A useful DIY way to heat up the greenhouse! You just need two terracotta pots, a large nut, bolt and washers, a couple of bricks and a nightlight candle. Watch the video on YouTube to find out how (skip the ads!).
Kathy’s post about Gardening for the Bees was interesting – particularly because I love honey! But it made me want to encourage a similar interest in Moths. There are at least 2,500 species of moths in Britain and very few will eat your clothes!
Joe and I have been monitoring moths for the Garden Moth Scheme since 2013 when we were invited to enter a raffle for a moth trap. We think we were tricked! One of our fellow Volunteer Rangers at Jesmond Dene in Newcastle is a GMS Regional Coordinator and he was looking for new recruits! We didn’t win the raffle but he lent us a trap and a book and, as they say, the rest is history. We transferred to the South East Branch when we moved south and now we even continue through the Winter Moth Scheme…
The moth trap is a simple box with a light above it. The light attracts the moths and they end up in the box below with lots of egg trays to rest in. They are not harmed. In the morning, we open the box and identify and count the different species, taking photos of unusual ones. How different are our moth records here and in the North? For the last full year we were in Newcastle (2018), we recorded 290 moths of 61 species. Last year here, we recorded 844 moths of 143 species. Moths that hadn’t reached the North at that time were the Jersey Tiger and Box Tree Moths and we get more migrants here – some moths fly over the Channel!
My husband ( a beekeeper) recently treated me to a visit to the National Honey Show, which is sort of like going to RHS Chelsea if you are a beekeeper. Apart from an enormous number of jars of honey, there were talks available, and we attended one from Dr Nick Tew on “The role of gardens in supporting Insect Pollinators”. It was a really good talk, with scientific research explained in easy terms.
A few slides stood out for me – for instance, the time period for flowering plants in a garden, compared with a hedgerow or pasture. Most gardeners love to have something in flower all through the year, so although the volume of nectar/pollen in a garden might not be as high as in a meadow or hedgerow in full swing, it is available for a much longer time span. So in fact such a garden is more useful to insects.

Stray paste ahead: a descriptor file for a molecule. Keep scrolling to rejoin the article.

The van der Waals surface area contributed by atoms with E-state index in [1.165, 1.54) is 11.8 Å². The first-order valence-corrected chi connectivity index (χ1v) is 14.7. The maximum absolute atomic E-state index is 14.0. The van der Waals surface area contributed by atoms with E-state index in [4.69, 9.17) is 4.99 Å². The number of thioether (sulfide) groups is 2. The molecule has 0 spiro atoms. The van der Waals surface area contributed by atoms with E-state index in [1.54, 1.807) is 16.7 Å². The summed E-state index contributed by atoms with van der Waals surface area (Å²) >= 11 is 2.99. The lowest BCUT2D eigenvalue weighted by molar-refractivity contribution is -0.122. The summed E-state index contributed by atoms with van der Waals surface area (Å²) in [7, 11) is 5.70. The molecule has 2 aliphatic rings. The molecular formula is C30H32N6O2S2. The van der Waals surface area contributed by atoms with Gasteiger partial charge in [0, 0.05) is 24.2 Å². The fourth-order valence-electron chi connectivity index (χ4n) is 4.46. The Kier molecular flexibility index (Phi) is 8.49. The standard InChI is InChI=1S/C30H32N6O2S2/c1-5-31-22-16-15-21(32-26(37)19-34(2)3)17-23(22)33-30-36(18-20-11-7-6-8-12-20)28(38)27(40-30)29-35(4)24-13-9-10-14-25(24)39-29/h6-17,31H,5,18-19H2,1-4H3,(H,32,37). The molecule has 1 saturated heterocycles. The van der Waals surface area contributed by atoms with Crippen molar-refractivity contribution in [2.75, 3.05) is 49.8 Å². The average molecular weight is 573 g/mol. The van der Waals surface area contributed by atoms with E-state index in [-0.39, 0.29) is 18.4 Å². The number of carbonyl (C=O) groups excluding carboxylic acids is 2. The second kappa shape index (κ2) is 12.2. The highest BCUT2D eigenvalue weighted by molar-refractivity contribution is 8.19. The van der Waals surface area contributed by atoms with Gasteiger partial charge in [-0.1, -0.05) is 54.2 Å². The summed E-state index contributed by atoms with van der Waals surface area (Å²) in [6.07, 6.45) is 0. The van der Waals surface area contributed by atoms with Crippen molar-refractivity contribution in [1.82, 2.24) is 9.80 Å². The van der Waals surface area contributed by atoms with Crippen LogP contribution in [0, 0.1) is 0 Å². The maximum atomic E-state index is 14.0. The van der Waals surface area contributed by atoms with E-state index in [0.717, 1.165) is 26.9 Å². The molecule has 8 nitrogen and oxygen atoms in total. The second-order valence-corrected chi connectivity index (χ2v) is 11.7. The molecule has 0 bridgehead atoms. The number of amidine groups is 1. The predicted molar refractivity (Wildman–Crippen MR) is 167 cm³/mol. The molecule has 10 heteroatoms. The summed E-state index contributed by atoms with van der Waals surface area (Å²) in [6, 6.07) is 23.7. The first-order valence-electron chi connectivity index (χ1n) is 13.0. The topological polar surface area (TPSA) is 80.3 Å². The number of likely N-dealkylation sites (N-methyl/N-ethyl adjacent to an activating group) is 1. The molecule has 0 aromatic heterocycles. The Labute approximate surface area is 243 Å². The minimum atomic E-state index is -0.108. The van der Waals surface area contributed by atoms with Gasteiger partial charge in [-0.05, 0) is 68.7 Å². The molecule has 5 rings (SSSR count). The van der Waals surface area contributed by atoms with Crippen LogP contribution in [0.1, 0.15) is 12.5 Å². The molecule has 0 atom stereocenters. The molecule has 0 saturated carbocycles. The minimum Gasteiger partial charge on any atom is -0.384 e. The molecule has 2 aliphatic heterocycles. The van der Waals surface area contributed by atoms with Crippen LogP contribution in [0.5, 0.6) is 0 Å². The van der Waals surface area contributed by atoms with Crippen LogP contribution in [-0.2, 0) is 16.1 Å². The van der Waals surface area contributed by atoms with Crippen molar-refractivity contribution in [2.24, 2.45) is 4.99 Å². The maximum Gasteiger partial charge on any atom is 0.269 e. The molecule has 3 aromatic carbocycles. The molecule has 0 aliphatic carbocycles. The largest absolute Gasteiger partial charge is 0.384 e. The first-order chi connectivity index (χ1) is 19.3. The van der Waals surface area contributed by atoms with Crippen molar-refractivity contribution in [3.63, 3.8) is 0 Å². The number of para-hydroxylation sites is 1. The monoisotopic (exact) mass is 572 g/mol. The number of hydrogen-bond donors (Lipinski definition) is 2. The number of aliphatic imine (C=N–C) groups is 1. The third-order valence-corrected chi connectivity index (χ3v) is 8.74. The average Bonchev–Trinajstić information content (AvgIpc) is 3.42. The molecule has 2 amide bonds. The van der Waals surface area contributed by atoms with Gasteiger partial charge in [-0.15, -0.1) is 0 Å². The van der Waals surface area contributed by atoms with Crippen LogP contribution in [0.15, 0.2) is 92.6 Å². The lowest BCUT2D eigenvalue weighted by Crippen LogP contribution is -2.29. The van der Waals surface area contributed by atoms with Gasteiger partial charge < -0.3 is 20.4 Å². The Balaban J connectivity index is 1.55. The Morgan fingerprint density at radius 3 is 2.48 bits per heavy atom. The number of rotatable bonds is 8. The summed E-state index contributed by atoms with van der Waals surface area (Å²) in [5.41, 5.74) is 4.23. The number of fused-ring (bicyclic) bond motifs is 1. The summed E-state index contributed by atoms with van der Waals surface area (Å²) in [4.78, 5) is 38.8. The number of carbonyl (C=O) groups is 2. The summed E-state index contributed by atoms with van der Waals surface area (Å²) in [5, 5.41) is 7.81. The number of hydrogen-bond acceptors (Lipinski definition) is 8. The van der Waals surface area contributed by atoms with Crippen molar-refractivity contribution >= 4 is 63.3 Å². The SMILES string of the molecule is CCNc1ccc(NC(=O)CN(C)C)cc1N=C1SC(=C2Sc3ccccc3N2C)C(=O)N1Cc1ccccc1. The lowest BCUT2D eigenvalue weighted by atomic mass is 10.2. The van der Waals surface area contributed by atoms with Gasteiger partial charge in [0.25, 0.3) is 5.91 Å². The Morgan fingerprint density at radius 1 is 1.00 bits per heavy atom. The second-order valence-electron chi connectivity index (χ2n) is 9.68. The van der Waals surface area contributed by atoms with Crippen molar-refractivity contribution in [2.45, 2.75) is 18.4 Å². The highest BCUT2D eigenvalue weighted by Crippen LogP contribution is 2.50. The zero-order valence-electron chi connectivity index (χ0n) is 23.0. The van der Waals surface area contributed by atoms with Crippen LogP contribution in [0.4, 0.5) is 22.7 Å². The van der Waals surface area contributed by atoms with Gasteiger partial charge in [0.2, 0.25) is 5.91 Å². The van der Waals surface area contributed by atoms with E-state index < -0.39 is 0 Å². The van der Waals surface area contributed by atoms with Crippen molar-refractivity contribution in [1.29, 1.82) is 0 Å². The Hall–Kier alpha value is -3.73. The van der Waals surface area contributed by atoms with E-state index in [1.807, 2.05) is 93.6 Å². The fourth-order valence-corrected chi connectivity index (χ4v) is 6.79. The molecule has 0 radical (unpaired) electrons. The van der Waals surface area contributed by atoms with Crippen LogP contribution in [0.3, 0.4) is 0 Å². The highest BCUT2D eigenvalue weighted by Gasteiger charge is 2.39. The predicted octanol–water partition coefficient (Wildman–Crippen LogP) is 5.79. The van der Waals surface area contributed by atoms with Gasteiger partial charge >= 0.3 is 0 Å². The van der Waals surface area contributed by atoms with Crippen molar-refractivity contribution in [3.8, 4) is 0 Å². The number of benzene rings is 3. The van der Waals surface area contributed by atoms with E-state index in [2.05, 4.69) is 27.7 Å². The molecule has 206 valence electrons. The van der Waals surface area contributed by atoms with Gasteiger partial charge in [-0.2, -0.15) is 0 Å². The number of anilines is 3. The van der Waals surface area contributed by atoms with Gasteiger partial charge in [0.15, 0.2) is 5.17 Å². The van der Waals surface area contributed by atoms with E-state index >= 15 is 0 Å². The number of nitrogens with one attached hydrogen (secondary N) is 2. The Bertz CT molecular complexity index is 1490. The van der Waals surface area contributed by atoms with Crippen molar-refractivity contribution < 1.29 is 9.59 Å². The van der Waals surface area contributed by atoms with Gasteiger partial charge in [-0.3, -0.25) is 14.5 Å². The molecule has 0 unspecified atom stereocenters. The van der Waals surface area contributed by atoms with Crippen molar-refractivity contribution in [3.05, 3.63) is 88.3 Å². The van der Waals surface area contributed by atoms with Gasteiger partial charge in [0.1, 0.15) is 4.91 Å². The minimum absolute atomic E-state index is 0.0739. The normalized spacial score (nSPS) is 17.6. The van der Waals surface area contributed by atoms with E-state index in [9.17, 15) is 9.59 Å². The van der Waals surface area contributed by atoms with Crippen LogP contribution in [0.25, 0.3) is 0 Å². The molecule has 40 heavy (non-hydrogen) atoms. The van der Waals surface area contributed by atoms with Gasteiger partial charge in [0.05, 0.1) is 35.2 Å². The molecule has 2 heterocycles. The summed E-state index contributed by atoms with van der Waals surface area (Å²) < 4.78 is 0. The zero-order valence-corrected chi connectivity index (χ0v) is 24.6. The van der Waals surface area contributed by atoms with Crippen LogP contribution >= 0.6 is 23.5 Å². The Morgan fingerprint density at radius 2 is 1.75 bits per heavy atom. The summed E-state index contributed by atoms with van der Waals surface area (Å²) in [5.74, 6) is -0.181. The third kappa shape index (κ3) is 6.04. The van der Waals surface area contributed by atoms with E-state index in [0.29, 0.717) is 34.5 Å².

There are some downsides to a garden – Nick calls it “horticultural bling”, a lovely phrase which unfortunately can be applied to a few parts of my garden (but luckily not many!)
A version of the talk is on Youtube, the link is below, it’s a good watch.
The Show was held at Sandown Park racecourse, and it was huge. It reminded me of a Horticultural Show in that it not only had classes for honey, but also eg craft and baking classes. The sunflowers shown here are made of wax!
I bought some sparkling mead from one of the stalls, took down a recipe for “Gin & Tonic Honey cake” and bought a couple of seed packets to convert my lawn into a meadow at some point in my dreams. The final stall we visited worried me a little, as it is giving my husband ideas!
We will have our usual stall at the Horn Fair at Charlton House this Sunday, October 16th, from 11am. This year we will be outside in the gardens, by the Peace Garden gate – hopefully in some lovely Autumnal sunshine!
Members have been very generous with their plant donations and we also have some great plants grown on by the Volunteers in the walled gardens. As well as plants, there will be lavender bags (from the Peace Garden), and seeds for sale, as well as some Notecards featuring the Old Pond Garden, painted by local artist Amabel Barlow. https://www.amabelbarlow.online/my-portfolio-1
Head Gardener Jason Sylvan will be running tours of the garden on the hour from 12, there will be loads of activities for kids including Bouncy Castles, Autumn crafts with Montessori Moments, and our very own Spooky Spider Bat and Pumpkin trail.
Vita Sackville-West wrote that “Of all fruits the pomegranate is surely one of the most romantic.” I would be willing to bet that most people walk through the Peace Garden gate at Charlton House without realising they have just passed under two “most romantic” pomegranate trees.
When the Volunteer scheme started in 2020, these two trees were deeply entwined with ivy, choking them very UNromantically. I wish I had taken a photo of our volunteers, wrestling and chopping at the ivy around the base of the trees! It was one of the team’s early successes, as the next year the trees were covered in their startlingly bright orange flowers and looked very happy. We have yet to get the flowers to “set”, so no pomegranate fruits yet. But of course as gardeners, we live in hope.